In sum, we provide direct in vivo evidence that the MHC and peptide specificity of the CD8 T cell repertoire is imparted by positive selection. Studies of mice expressing a single class II/peptide complex (10, 12, 22–25) arrived at conflicting conclusions regarding the role of positive versus negative selection in determining the specificity of the CD4 T cell repertoire (22, 24, 25). Our results contrast with the report of Huseby et al., which found that CD4 T cells selected on class II single complex mice are highly MHC and peptide degenerate and concluded that MHC and peptide specificity result from negative selection (25). It is unclear if these differences are due to the approaches used or disparities in how CD4 versus CD8 T cells are selected (26).
Studies using fetal thymic organ culture identified exogenous peptides capable of positive selection in vitro (1–6). This led to different theories regarding the nature of the selecting peptide and its relationship to the agonist ligand (2, 4). In our in vivo repertoire analysis, positive selection of CD8 T cells is peptide promiscuous in that a single peptide/MHCI complex can select T cells with disparate peptide specificities, yet once selected the T cells are highly peptide-specific. Furthermore, we show that two different peptide/MHCI complexes select T cells with both overlapping and unique peptide specificities and that there is no structural homology between selecting and agonist peptides. In contrast to the promiscuity of peptide specificity, MHC specificity imparted by positive selection was striking as indicated by the predominance of Kb-restricted T cells after SCT selection. Importantly, once selected all mature CD8 T cells are highly MHC- and peptide-specific, consistent with both being inherent properties of TCR/peptide-MHC interactions (27, 28).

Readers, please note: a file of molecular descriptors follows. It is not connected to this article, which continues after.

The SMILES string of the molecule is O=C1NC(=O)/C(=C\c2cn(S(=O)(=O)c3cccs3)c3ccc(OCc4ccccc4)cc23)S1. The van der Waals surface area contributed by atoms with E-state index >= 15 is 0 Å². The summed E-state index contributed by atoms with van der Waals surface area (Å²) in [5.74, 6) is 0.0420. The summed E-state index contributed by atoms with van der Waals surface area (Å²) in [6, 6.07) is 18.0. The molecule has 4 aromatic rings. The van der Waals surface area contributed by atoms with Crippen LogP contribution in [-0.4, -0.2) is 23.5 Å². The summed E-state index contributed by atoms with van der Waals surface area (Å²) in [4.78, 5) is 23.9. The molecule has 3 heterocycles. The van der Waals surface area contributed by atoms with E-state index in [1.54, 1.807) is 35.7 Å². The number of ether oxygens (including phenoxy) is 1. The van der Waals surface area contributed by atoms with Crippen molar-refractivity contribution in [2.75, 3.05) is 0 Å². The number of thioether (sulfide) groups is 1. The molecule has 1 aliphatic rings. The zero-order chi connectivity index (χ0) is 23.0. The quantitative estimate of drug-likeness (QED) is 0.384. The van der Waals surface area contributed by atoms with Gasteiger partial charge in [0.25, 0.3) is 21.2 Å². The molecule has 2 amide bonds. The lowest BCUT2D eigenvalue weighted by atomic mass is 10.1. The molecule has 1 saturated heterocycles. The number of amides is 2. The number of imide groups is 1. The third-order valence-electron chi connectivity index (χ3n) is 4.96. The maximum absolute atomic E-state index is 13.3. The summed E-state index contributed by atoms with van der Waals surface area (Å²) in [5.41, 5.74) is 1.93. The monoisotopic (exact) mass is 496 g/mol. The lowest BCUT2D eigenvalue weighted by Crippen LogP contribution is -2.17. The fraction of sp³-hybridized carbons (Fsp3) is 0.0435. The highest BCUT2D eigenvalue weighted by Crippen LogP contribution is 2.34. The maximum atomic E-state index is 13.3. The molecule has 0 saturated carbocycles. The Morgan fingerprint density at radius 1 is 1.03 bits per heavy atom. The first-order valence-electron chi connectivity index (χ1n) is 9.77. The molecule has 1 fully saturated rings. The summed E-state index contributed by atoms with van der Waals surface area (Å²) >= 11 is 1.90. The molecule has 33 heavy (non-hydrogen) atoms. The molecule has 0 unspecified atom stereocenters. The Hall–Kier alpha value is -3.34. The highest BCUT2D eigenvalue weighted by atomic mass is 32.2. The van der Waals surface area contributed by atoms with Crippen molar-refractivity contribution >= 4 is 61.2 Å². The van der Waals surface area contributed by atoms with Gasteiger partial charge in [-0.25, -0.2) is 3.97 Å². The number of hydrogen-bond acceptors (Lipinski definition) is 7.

The authors thank Drs. P. Allen, C-S. Hsieh, Y. Huang, K. Murphy, E. Unanue, and A. Singer for critical comments, and Y. Y. Yu for making the transgene constructs. Mass spectrometry was performed at the WU NCRR MS Resource (Grant 2P41RR000954). This work was supported by NIH grants AI 027568 and AI 055849.
In vivo positive selection on a single peptide/MHC complex results in a diverse and highly specific CD8 T cell repertoire.